Your baby monitor is an Internet-connected spycam vulnerable to voyeurs and crooks

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I have been looking for a “Puppy cam” solution but the ones I’ve researched or tried in the past all suffered from one of two problems: a not mobile-capable and generally unusable UI or they were very expensive (think $599 at Costco or Best Buy for six cameras and… probably a shitty UI).

My current solution has been a webcam connected to a desktop/laptop that is set to not go to sleep. I leave Skype on and set it to auto-answer video calls from confirmed contacts (of which there was only one, me on another account). Next, I point the webcam at the place the puppies like to sleep during the day

Using this I could use a second Skype account from mobile/work/wherever to phone the Puppy Cam. Puppy cam auto answers and viola! I can see the dogs on the couch. Also, Skype’s history of security has been good, as far as I understand, at least.

The problems with this solution are:

  1. It doesn’t work with multiple Puppy Cams unless you have multiple PCs with webcams, each left on and with it’s own Skype account.
  2. This doesn’t support the ability to remotely move the camera to point in different directions even if the camera is capable of remote control movement.
  3. I’ve never tried to figure out recording. Last I checked, Skype doesn’t support it so I suspect a screen capture solution would be needed… ugh.
  4. I’ve also had varied success with cameras that have low-light, night-vision capability (the camera has to auto-enable for this to work over Skype).

So, this is not a bad solution. For a baby monitor cam, one could do the same and just disable all sound on the end receiving the call.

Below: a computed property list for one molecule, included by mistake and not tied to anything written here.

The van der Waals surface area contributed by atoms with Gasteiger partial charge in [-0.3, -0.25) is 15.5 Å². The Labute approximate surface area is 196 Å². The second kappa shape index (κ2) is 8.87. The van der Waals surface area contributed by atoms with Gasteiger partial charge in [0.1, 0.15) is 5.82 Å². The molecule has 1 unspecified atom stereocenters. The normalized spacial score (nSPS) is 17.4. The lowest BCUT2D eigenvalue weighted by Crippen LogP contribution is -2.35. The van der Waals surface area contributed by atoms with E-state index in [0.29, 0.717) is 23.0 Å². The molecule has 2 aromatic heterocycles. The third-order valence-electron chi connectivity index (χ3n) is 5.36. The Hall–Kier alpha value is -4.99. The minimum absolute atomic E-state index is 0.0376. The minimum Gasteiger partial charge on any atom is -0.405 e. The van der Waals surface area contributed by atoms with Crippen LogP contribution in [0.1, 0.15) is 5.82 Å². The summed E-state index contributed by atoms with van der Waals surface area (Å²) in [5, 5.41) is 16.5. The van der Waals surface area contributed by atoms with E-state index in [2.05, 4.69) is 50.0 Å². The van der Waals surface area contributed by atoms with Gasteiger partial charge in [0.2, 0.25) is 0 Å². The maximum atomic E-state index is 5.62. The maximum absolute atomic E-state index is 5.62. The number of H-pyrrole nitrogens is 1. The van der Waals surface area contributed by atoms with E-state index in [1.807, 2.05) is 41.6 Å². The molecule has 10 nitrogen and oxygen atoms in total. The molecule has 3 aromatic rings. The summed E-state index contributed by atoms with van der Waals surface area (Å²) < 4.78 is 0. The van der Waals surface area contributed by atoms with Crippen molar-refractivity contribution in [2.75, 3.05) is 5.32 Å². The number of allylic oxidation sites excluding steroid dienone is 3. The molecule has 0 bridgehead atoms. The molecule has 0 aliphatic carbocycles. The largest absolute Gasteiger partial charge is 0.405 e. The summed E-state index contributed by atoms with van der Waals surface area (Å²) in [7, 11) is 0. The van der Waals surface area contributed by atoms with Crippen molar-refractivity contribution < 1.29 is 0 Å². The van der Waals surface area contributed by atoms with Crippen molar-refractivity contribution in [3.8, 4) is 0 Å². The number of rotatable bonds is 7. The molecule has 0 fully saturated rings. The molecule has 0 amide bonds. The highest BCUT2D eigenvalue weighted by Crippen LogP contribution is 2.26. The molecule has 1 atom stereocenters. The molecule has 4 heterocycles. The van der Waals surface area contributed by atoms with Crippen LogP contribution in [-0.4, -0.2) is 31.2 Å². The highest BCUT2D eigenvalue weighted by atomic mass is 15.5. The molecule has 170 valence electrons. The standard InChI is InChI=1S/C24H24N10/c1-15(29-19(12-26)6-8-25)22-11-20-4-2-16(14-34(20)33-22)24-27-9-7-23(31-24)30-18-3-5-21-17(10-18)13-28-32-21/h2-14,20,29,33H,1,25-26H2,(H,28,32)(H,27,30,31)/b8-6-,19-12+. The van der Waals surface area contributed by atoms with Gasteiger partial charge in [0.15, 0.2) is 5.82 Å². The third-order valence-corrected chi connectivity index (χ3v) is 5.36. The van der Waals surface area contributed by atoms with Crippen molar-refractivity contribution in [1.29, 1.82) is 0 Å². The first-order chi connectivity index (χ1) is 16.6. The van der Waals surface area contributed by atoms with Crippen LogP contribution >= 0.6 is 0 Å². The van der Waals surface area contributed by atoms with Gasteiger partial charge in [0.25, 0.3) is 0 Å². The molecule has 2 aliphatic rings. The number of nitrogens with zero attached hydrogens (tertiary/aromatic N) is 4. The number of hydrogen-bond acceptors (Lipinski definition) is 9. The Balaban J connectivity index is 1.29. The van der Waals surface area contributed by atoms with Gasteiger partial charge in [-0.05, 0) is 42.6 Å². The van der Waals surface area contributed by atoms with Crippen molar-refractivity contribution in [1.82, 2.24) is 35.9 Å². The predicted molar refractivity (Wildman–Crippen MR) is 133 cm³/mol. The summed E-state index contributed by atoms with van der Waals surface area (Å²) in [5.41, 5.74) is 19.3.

So, that’s my inelegant solution. I would LOVE suggestions about something more capable/simple and also affordable. Please! I’m sharing to help others but hoping for something better!

Try Raspberry Pi and the “motion” daemon. I think it was designed for security but should work here too.

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I’ve got three pis set up with the camera module and motion-mmal - it works but it is kind of fiddly and will take some moderate doing if you are unfamiliar with linux. Actually, one is using a usb cam and as long as you don’t really care much about resolution, then a usb cam is easier to set up. I also wrote an android app to make it easy to look at the cameras, maybe I should clean that up a bit and throw it up on github.


Public service announcement, kids, there is no such thing as a ‘security camera’. Cameras emit surveillance. Arranging the situation such that the surveillance serves as an ingredient in the production of security is a separate matter; and not always a trivial one.


I’ve been fascinated with telepresence robots, most of which are very expensive but there are some like the now-discontinued Romo that are pretty cheap. I haven’t looked but I imagine there must be a pretty active hacking community for these kinds of things.

I have a really hard time figuring out why a babycam would be internet-accessible. If these vulnerabilities were to other clients on the LAN, then it wouldn’t be such a big deal.

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Last time I had a baby monitor it was FM, audio only. Not all that secure, if bad guys really wanted to listen to my crying baby, but he wasn’t crying out credit card numbers.